Hillary Clinton is expected to single out Iowa Sen. Chuck Grassley during a speech in Wisconsin on the Supreme Court, calling on him to hold hearings on the nomination of Merrick Garland. Additionally, GOP Senators will finally start meeting with Judge Garland. Senator Mark Kirk of Illinois will be the first senator to sit down with Garland. Other Republican Senator seem ready to consider sitting down with Garland as well, particularly those who have elections coming up and face strong competition from the left.
A petition to allow guns at the GOP convention in July has received support from over 40,000 people. The Change.org petition argues that if guns are not allowed, attendees will be “sitting ducks, utterly helpless against evil-doers and criminals.” Cleveland is considered one of the more dangerous cities in the United States, and given the incendiary nature of recent rallies, guns may add a very frightening variable to the mix.
On Saturday, Vermont Sen. Bernie Sanders convincingly defeated Hillary Clinton in Alaska, Hawaii and Washington. The margins were significant. Sanders won in Alaska with 82% of the vote, in Washington with 73% and in Hawaii with 71%. These results may give credence to his campaign’s assertion that the Democratic nomination is yet to be a foregone conclusion.
Analyzing the eight Democratic debates so far this cycle, FiveThirtyEight has calculated the most often repeated phrases by Bernie Sanders and Hillary Clinton. Clinton’s top two repetitive phrases are: “to go after” and “to do more” Bernie Sanders’ most often used phrases include: “health care to all” and “major country on earth.”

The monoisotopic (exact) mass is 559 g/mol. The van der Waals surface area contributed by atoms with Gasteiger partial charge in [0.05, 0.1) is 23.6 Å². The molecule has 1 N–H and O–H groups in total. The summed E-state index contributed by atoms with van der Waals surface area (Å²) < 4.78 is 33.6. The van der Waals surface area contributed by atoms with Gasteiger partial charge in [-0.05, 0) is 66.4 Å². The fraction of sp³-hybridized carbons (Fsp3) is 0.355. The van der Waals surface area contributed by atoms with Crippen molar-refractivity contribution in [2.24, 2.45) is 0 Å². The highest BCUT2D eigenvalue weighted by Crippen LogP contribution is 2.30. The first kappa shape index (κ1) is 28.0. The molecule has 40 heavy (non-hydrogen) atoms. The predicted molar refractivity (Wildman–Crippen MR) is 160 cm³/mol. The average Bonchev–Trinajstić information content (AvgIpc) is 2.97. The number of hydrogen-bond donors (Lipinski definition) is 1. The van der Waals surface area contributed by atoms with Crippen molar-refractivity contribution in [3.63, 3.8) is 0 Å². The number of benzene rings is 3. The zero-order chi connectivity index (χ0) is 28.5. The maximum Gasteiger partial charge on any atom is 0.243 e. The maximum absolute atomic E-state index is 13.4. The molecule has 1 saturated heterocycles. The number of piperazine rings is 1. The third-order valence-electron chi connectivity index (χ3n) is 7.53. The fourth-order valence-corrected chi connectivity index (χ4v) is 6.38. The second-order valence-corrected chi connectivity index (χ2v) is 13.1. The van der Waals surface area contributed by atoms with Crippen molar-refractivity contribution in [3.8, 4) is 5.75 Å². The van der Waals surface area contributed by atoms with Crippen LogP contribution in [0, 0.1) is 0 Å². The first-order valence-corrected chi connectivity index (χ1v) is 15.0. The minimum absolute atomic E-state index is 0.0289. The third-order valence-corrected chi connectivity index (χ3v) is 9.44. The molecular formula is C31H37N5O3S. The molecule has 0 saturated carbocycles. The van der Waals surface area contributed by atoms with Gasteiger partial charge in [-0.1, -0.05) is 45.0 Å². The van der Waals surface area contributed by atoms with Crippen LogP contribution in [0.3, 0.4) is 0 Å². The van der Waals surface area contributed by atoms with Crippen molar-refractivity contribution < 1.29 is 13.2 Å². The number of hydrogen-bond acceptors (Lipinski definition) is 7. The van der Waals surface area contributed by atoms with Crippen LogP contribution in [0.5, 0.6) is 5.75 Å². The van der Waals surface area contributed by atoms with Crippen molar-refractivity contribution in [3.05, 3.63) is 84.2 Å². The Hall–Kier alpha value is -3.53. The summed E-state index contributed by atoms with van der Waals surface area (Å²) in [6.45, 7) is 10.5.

Texas Sen. Ted Cruz and GOP front-runner Donald Trump have gone personal with attacks. An anti-Trump super PAC recently released an ad featuring an old nude photo of Melania Trump. Hitting back, Donald Trump said that he would “spill the beans” on Ted Cruz’s wife Heidi, who suffered from depression a number of years ago.
In positive news for his campaign, a new Monmouth University poll shows Ohio Gov. John Kasich beating Hillary Clinton by six points in a general election match-up. The poll showed Cruz trailing Clinton by six points and Donald Trump losing by 10 points. The results support an earlier poll released this week that also showed Kasich as the only Republican who beats Clinton.
With no nominating contests until Wisconsin on April 5, the electoral season is taking a quick break. As it stands, Donald Trump is going strong with 739 delegates to Texas Sen. Ted Cruz’s 465. Ohio Gov. John Kasich is way behind with 143 delegates. Cruz is hoping for a win in Wisconsin, having recently received significant endorsements from Jeb Bush and Club for Growth.
In an eyebrow-raising statement from the former mayor of New York, Rudy Giuliani said that Democratic front-runner Hillary Clinton “could be considered a founding member of ISIS.” The reasoning he uses is that she was Secretary of State during President Obama’s withdrawal from Iraq and therefore largely deserves the blame for a burst in sectarian tensions that go back many hundreds of years.
The establishment’s best hope of stopping Donald Trump lies at the GOP convention in Cleveland, taking place in July. If the first ballot at the convention doesn’t present a winner, candidates will enter into a political brawl to sway the 2,472 delegates. The GOP doesn’t necessarily need an app per se, but would greatly benefit from some kind of technology that helps keep track of where delegates stand at any given time. This post explores the "race" for such technology by various candidate offices.
Through Jan. 31 of this year, 680 companies have contributed a total of $68 million to super PACs. This makes up around 12% of the $549 million total raised by PACs. Some of this money comes from newly formed LLCs with “cryptic” names, making it difficult to decipher exactly who is funding the various PACs. These corporations are on pace to outspend total corporate donations in the 2012 cycle.